IMF allocates $ 18 billion to Russia – RealnoeVremya.com
How Russia can spend $ 18 billion received from the International Monetary Fund as part of an economic stimulus package
In August, the International Monetary Fund decided to give Russia $ 18 billion. This tranche is the first in 18 years. And the most surprising thing is that our country did not ask for it – the Russian state of today has enough money, notes Artur Safiulin, columnist for Realnoe Vremya, an economist with a long banking experience. The IMF launched a major program allocating 650 billion dollars to revive the world economy, and Russia received its share with 190 members of the program. Our columnist offers to find out how the IMF works, what is Russia’s quota, what the program consists of and how the money can be spent.
IMF: how the fund works
The International Monetary Fund is an intergovernmental monetary and financial organization which has the status of a specialized agency of the United Nations. The IMF was founded at the Bretton Woods Conference in 1944. The US-based fund began operations on March 1, 1947. Today, the IMF has 190 member states. The total number of employees is around 2,500 workers from 156 nations.
The activity of the IMF combines regulatory, advisory and financial functions. The main tasks of the fund are to ensure the financial stability of the world financial system and the balanced growth of international trade, to facilitate the stability of exchange rates and balance of payments, to create a multifaceted payment system for current transactions among IMF members and promote global monetary policy. Cooperation.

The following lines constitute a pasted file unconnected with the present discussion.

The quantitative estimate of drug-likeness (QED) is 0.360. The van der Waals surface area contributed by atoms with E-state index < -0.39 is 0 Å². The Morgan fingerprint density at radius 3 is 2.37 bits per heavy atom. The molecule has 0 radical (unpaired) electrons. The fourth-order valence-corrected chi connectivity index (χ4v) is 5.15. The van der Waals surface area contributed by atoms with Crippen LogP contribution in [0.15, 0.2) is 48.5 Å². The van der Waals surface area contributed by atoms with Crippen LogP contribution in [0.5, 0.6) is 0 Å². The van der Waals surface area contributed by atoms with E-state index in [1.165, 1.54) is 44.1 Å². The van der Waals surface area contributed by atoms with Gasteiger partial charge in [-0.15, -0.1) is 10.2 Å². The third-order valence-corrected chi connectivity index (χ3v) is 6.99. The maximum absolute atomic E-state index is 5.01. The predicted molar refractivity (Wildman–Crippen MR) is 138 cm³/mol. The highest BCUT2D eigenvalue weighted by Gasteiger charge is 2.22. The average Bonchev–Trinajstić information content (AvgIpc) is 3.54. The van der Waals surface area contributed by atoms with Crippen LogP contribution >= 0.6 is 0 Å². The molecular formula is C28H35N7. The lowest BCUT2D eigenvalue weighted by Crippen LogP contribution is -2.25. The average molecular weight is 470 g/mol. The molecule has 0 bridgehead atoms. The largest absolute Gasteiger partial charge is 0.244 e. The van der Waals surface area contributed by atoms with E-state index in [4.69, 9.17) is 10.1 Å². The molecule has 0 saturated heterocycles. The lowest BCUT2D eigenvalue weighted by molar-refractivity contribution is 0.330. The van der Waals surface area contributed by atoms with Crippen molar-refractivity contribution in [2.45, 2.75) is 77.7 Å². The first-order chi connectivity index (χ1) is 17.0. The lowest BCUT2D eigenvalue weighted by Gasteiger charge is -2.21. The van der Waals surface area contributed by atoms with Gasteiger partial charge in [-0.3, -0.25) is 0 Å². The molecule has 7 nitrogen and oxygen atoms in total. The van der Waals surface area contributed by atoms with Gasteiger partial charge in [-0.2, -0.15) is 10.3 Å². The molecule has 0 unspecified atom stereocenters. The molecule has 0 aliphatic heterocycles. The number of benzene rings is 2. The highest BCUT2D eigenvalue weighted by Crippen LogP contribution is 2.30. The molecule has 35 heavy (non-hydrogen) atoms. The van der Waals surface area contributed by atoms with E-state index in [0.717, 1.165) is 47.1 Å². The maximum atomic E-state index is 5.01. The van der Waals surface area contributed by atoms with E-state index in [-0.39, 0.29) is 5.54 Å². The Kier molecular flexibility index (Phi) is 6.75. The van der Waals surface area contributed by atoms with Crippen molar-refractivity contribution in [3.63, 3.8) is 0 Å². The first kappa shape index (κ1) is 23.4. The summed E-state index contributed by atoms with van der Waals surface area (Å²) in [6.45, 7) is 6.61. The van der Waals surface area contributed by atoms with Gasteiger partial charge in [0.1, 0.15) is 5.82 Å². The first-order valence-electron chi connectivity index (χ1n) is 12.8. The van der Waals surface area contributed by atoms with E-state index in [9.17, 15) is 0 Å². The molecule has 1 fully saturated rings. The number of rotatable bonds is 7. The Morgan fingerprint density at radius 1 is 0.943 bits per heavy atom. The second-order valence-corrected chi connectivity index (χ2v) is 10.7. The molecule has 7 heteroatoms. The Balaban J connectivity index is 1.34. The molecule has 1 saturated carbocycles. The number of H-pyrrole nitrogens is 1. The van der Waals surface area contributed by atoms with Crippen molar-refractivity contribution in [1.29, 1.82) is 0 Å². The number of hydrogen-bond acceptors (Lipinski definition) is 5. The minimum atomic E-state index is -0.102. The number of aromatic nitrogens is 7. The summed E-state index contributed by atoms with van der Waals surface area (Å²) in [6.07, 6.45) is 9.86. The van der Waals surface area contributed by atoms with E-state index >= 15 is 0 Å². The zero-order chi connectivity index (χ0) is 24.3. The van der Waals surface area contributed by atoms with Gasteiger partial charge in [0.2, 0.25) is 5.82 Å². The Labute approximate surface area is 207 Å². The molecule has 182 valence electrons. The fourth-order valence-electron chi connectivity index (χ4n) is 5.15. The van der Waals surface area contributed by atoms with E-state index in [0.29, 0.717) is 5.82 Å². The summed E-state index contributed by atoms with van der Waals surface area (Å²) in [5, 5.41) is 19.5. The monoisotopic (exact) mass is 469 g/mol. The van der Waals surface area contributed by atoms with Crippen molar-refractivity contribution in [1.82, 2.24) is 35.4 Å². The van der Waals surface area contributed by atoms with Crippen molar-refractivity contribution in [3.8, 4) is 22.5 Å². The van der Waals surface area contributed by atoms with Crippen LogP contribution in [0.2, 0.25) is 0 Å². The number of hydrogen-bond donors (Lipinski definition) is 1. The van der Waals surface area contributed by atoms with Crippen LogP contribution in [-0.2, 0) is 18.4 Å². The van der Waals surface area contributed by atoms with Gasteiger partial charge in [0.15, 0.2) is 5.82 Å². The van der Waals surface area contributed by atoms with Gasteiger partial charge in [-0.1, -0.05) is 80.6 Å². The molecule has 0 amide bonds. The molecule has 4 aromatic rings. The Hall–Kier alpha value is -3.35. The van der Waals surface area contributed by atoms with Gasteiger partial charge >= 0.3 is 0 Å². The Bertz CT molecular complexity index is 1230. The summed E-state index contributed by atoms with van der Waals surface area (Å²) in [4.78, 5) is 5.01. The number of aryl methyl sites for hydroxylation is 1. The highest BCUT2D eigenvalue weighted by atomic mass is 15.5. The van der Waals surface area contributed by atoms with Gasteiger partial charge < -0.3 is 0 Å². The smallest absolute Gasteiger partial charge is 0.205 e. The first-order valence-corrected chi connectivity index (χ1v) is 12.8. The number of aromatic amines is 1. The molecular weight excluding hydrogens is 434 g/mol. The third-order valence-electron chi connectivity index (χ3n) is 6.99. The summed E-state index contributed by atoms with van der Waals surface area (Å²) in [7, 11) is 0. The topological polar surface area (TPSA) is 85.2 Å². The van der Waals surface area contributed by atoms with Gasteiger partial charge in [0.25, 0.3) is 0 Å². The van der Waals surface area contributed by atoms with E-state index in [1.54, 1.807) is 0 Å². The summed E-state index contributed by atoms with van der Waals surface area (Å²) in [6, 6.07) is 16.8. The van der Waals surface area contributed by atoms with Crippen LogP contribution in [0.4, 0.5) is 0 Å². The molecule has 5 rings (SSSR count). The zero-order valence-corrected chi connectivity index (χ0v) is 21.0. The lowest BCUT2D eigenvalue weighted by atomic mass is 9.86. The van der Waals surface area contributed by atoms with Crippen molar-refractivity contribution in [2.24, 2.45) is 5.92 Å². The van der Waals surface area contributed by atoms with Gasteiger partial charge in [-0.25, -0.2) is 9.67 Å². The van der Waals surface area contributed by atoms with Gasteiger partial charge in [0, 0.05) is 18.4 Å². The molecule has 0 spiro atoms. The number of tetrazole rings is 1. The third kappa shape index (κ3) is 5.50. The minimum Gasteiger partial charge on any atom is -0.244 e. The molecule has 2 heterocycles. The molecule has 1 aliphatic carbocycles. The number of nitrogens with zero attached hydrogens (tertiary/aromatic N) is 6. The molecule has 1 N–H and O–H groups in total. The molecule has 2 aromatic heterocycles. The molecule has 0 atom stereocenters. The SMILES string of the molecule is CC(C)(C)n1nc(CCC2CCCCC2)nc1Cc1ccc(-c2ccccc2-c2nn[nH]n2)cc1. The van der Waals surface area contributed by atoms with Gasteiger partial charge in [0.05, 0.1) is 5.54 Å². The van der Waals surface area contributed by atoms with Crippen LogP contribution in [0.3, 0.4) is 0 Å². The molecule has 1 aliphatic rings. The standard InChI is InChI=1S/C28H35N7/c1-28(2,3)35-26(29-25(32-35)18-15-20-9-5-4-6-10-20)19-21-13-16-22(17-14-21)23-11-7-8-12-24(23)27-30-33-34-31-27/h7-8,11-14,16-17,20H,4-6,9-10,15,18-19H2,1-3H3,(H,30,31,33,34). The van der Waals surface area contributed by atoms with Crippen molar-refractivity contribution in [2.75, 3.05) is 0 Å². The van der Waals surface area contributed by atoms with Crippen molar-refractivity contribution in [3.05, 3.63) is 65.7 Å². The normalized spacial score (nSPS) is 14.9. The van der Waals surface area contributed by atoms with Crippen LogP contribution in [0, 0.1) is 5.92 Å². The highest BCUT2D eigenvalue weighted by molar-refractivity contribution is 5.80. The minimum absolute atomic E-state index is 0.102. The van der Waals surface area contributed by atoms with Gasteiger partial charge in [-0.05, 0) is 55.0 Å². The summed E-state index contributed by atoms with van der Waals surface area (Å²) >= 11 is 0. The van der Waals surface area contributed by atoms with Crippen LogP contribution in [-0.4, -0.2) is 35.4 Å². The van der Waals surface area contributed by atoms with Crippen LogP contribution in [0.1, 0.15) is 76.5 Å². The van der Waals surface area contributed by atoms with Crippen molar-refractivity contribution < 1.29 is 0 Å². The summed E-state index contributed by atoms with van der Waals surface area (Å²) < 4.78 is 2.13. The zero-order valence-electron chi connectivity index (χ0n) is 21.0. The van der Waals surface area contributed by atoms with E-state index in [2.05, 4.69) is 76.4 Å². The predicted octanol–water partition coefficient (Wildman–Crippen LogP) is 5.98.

The Governing Council comprising a Director General and a Deputy Director General (as a rule, the Minister of Finance or the Head of the Central Bank) of each Member State elected once every five years is the supreme body. The Council makes changes to the articles of the Agreement with the IMF, admits and excludes member states, defines and reviews their share in the capital, elects directors. Critical decisions are taken by a majority of 70-85% of the total number of votes, while other decisions are taken by a simple majority of votes. Governors meet in sessions at least once a year.
The IMF aid mechanism to member states depends on the nature of the macroeconomic problems to be solved (financing mechanism to fight poverty and facilitate economic growth, emergency aid, financing mechanism to deal with external shocks, etc. .). Stand-by agreements guarantee a member state that it can receive foreign money from the IMF in exchange for the national currency according to an agreement at any time if the country meets specific conditions.
The largest loans from the IMF, amounting to 120 billion dollars, were granted in the years 1997-1999. The countries that have suffered from a financial crisis – South Korea, Indonesia, Brazil and Russia – have emerged as the main recipients of aid. Under new borrowing agreements in 2009, a record increase in IMF aid to $ 600 billion was decided to support the balance of payments in order to combat a crisis in developing countries.
IMF Quotas: What They Give and How They Are Counted
Membership quotas are the main source of financial resources for the IMF. A member’s contingent largely reflects its size and position in the global economy. A member’s quota determines the highest amount of its debt to the fund, and the number of votes it votes, influences its access to IMF financing.